Why You SHOULDN'T Use A Stocks & Shares ISA



*IMPORTANT UPDATE*
The UK Government has slashed the 0% Capital Gains amount from £12,300 to £6,000 in 2023/2024 tax year and down to £3,000 the following year. This significantly affects the points discussed in this video, but for very low amounts invested initially, where even £3,000 is an exceptionally high gain relative to money put in, the video still explains a useful point.

In this video I will explain why you shouldn’t use a Stocks & Shares ISA.

Stocks and Shares ISAs are a very popular way to invest in the UK because they mean you don’t have to pay capital gains and dividend tax.

And most people automatically assume that they HAVE to use a Stocks and Shares ISA to invest – otherwise the taxman will decimate your portfolio.

But the UK also has very favourable 0% tax bands on capital gains and dividend tax which mean a Stocks & Shares ISA is not really going to be relevant for many people.

And if you are investing smaller amounts, a General Investing account can be a better option.

This is because Stocks & Shares ISAs are generally more expensive – whatever it is that you invest into – ETFs, US stocks, UK stocks, dividend stocks or anything else, there is usually a cheaper way to do it outside an ISA than through a Stocks and Shares ISA account.

And especially if you are starting out, a free or cheap General Investing account can be a great way to try things out and learn the ropes without having to pay more.

And you can always switch to using a Stocks and Shares account later if your investments grow – your annual ISA allowance is £20,000 which is plenty for most people.

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22 thoughts on “Why You SHOULDN'T Use A Stocks & Shares ISA”

  1. IMPORTANT UPDATE
    The UK Government has slashed the 0% Capital Gains amount from £12,300 to £6,000 in 2023/2024 tax year and down to £3,000 the following year. This significantly affects the points discussed in this video, but for very low amounts invested initially, where even £3,000 is an exceptionally high gain relative to money put in, the video still explains a useful point.

  2. I have been paying monthly into a stocks and shares ISA but now my income has dropped (by choice). Not sure whether to keep paying it from savings, pay less or stop altogether! I suppose it depends on when I need it, possibly in four years time.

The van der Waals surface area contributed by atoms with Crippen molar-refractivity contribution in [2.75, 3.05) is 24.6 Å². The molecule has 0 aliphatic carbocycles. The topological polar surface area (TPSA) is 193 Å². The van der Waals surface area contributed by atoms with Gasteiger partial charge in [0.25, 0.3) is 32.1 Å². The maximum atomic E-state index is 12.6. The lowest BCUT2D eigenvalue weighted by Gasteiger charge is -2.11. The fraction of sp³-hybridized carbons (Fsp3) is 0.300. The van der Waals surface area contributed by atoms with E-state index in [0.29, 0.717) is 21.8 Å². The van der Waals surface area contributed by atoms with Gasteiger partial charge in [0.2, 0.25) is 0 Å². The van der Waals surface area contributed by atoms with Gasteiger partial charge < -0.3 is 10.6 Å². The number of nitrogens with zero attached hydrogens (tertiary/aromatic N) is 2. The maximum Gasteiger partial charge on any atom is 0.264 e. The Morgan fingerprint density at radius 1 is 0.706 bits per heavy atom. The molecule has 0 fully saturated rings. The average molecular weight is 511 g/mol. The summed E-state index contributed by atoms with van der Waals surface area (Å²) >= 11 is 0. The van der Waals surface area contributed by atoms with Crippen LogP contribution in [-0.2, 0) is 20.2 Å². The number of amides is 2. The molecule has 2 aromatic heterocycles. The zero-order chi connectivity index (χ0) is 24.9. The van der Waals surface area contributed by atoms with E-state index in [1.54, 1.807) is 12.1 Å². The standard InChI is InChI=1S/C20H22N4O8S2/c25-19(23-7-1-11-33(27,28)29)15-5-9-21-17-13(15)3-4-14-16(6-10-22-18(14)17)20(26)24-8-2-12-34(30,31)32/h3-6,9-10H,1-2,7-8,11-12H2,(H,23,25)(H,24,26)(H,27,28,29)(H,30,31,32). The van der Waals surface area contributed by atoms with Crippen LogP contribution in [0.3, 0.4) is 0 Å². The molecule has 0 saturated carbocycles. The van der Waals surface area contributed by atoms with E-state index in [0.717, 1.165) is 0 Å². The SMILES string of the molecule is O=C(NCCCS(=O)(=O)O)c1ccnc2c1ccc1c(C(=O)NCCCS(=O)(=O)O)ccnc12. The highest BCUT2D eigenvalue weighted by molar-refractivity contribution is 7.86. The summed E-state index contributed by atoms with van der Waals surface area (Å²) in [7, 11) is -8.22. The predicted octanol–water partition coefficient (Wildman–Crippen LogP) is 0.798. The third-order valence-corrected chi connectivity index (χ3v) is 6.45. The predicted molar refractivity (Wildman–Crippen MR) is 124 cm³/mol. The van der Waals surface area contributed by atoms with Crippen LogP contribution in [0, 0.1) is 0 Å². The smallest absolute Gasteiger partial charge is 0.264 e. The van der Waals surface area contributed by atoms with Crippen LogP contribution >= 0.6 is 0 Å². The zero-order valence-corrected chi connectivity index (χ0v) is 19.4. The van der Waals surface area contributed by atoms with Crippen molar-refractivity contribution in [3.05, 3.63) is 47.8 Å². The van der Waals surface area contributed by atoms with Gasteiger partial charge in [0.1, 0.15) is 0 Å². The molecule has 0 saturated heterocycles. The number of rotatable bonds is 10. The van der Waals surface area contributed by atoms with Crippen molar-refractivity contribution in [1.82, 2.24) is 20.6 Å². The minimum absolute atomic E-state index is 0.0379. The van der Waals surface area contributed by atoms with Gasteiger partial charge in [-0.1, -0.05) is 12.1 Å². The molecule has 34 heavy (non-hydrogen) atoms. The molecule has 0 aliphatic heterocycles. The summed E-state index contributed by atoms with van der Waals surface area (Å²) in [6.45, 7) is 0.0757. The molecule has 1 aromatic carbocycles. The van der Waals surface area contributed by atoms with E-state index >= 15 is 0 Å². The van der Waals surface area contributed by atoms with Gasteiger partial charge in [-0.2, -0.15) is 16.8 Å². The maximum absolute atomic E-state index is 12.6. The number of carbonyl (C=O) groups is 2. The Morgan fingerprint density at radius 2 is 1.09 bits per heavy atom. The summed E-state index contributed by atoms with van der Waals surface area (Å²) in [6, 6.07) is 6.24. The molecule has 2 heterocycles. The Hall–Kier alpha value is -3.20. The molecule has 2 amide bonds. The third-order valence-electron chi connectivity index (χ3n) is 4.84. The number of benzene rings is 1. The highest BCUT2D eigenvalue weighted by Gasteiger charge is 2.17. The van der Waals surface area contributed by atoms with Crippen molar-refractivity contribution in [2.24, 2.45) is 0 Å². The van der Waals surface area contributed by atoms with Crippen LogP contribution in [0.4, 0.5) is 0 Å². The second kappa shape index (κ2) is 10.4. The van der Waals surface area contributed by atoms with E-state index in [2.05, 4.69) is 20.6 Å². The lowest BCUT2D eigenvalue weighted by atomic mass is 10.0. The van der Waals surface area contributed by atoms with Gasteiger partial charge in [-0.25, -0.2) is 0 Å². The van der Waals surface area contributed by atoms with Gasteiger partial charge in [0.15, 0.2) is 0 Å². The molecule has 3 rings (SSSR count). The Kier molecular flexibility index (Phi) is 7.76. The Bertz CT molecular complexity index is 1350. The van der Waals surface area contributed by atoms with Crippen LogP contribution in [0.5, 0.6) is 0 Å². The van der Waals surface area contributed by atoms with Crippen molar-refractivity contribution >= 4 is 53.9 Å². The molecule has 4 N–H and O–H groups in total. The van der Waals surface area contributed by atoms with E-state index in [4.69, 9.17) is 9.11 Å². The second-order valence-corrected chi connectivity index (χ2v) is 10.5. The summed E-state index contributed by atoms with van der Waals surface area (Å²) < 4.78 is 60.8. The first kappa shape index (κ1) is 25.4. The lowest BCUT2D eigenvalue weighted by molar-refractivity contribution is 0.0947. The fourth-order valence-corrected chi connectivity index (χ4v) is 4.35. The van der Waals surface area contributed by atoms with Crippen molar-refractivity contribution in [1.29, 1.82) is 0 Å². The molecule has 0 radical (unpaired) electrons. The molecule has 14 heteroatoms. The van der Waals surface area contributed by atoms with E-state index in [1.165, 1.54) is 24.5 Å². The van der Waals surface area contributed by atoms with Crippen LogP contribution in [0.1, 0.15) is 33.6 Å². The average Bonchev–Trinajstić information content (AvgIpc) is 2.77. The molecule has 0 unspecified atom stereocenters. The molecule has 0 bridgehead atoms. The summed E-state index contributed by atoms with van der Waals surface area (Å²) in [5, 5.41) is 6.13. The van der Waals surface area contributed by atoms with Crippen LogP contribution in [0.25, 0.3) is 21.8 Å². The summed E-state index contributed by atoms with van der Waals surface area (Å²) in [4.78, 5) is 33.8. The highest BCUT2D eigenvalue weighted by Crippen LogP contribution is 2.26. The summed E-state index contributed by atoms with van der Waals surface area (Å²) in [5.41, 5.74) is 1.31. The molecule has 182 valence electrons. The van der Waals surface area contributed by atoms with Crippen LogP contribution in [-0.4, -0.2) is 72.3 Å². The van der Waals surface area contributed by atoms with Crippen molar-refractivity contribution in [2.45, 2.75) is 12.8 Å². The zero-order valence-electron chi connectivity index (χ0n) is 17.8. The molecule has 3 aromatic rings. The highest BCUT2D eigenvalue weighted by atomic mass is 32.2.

3. stocks and share isas have historically been generally a good idea. But be awake that they provide no death duty shelter. If your estate is over the death duty allowance then money in isa account may have 40% death duty tax..

  4. I'm investing the full £20k/year into my ISA. I'm paying about £90/year, but have recently been consistently getting around £4-5k year in returns (from my stocks), and I'm an earner on the higher-side (I have 2 jobs, so 6-figures salary). When I take it all out to buy a property, I'm going to be saving a hell of a lot in tax.

  5. I’ve got a stocks and shares isa it’s with prudential rubbish. Made £500 off 20 grand in two years went up to 21500 and dropped to 20500.

    I can now get a fixed rate at 5.5% in Lloyds bank where that would make £800 a year at that rate or fixed for 2 years would be £1600 ?

  6. If you trade outside of an ISA you need to record all your trades for tax purposes, if your platform doesn't work everything out for you then its going to be a long expensive hassle working it out, if you run multiple accounts that trade the same stocks you will have to manually work out all the details of your trades and pool them together.

    If you "trade" then it makes little sense to do this when you can just use a Stocks and Shares ISA and not have to be concerned with this hassle, especially if you aren't even using your allowence.

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